In recognition of what you have done, of what you are ready to dare, of that last full measure of devotion you are offering to your country, I have been given the privilege of presenting to you this guidon, donated by one of your Lowell citizens. It is presented not to your commanding officer, not to some worthy color bearer, but to every individual of your Battery B. Take it. Bear it for America, for Truth and Freedom, ‘Truth coming from whatsoever source and Freedom knowing no bounds but those which Truth has set.’ 

— Lieutenant Governor Calvin Coolidge, on the presentation of a silk guidon to Battery B, 2nd Field Artillery, at Lowell, Massachusetts, June 15, 1917. 

 

D-Day (June 6, 1944) remained almost twenty-seven years in the future but Coolidge reminds us, looking ahead to some of the most intense fighting of the Great War, that our freedom can end when we cease to fight for it. May we not forget. 

¹ “The Present Crisis” by James Russell Lowell, 1845; The poem opens with the lines:

‘When a deed is done for Freedom, through the broad earth’s aching breast 
Runs a thrill of joy prophetic, trembling on from east to west,         
And the slave, where’er he cowers, feels the soul within him climb 
To the awful verge of manhood, as the energy sublime        
Of a century bursts full-blossomed on the thorny stem of Time.’               

² “Recessional” by Rudyard Kipling, 1897

On Democratic Tendencies

A later Mr. Coolidge giving a speech. Photo credit: Leslie Jones Collection.

Every Democratic platform is a strange mixture of a promise of economy and a promise of more reforms that mean only more taxes and more debt. Now, I doubt if this expense can be materially decreased. I have made that statement during this campaign. It is confirmed by my experience as the Mayor of a city and by a study of the state finances. I do believe a Republican governor can check it, and I am as firmly convinced that a Democratic administration will increase it. 

It is the policy of the Democratic party in these days to have government do everything. There is scarcely an activity of life which the Democratic party will not vote to turn over to the government…The framers of our government had seen the evils of government monopoly; they knew from experience that government business meant an end of private business. They believed in the freedom and the independence of the individual. They drew a constitution that prohibited the use of public money for private purposes with the same care that it prohibited the creation of a nobility. Now the Democratic party is attempting to repeal this constitution. They are attempting to create a nobility in business, supplied with public money, supported at public expense, against which the private individual will be as powerless as the serf was powerless against the noble. That is the real meaning of government ownership — the limitation and the extinction of personal freedom and personal independence.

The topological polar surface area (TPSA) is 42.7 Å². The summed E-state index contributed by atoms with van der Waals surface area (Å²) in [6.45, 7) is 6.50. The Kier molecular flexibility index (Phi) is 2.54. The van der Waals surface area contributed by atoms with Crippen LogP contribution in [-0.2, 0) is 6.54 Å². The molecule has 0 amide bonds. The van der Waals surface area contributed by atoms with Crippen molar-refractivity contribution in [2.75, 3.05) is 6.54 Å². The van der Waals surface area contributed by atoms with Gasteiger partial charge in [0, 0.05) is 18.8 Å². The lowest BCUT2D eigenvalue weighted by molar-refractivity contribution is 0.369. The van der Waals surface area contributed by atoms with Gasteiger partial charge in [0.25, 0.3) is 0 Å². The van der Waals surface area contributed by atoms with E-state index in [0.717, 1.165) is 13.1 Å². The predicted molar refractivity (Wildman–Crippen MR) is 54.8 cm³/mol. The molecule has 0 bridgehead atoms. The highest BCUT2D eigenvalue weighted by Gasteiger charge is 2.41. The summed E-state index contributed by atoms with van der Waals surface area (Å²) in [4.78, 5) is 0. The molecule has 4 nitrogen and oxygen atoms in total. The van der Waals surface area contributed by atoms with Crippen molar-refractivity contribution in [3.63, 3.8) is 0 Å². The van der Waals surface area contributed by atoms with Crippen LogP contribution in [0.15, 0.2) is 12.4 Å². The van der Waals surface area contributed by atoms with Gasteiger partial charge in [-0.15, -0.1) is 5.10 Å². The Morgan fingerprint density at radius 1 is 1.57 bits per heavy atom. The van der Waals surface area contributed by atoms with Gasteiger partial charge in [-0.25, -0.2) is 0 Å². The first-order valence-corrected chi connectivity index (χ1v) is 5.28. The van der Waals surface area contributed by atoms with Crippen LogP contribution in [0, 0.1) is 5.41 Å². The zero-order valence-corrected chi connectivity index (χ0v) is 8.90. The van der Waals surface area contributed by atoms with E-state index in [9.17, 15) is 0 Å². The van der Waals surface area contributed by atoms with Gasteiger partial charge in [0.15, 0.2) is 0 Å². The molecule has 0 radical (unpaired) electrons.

There is another tendency of Democratic principles in the limitation of freedom. We are extending government aid in all directions — much of it helpful, much of it necessary, but it is a dangerous tendency. We ought to create opportunity; we ought to give every protection. But we ought not to provide a privileged class at the expense of the tax-payers. We ought not to work toward a condition where one class lives on the government and the other class pays the taxes. I want to repeat that self-government means self-support. 

We have established great supervising bureaus. They have enormous inquisitorial powers. They may be made instruments of good or of great evil. They are both state and federal. We call them Boards and Commissions. They need men of the broadest outlook. Their duties should be supervision and control — not operation. They should stand in the place of policemen, not of owners. Under Democratic theories and Democratic opportunities, this distinction is breaking down. The industries of the State do not object to all reasonable police supervision. They cannot remain independent and have government operation. The Democratic party in state and nation is making an experimental laboratory of our industries. Under this system, independence will vanish. The whim of an inspector is set over the operation of all business. 

We do not object to supervision. The Republican party established it. We do object to attempted operation without responsibility. Here is where the state and nation needs the return of our party to power. Ruthless and unskilled interference is breaking down our industries. The slim margin of profit is vanishing under the expense of unbusinesslike restrictions. You need the Republican standard in the appointing power; you need it to control and supervise Commissions. Unless this is speedily restored, danger and destruction wait…

Give us a Republican administration that will make appointments on merit, not political expediency. Let us return to Republican ideals of supervision under the law; we do not need more legislation. Repeal even is unnecessary. What Massachusetts needs — what the Nation needs — is a wise administration of the law. Look not to the legislature for relief — look to the executive. 

— Senator Calvin Coolidge, Address in East Boston, September 2, 1915

The Coolidges receiving visitors at the Homestead in Vermont. Photo credit: Leslie Jones Collection.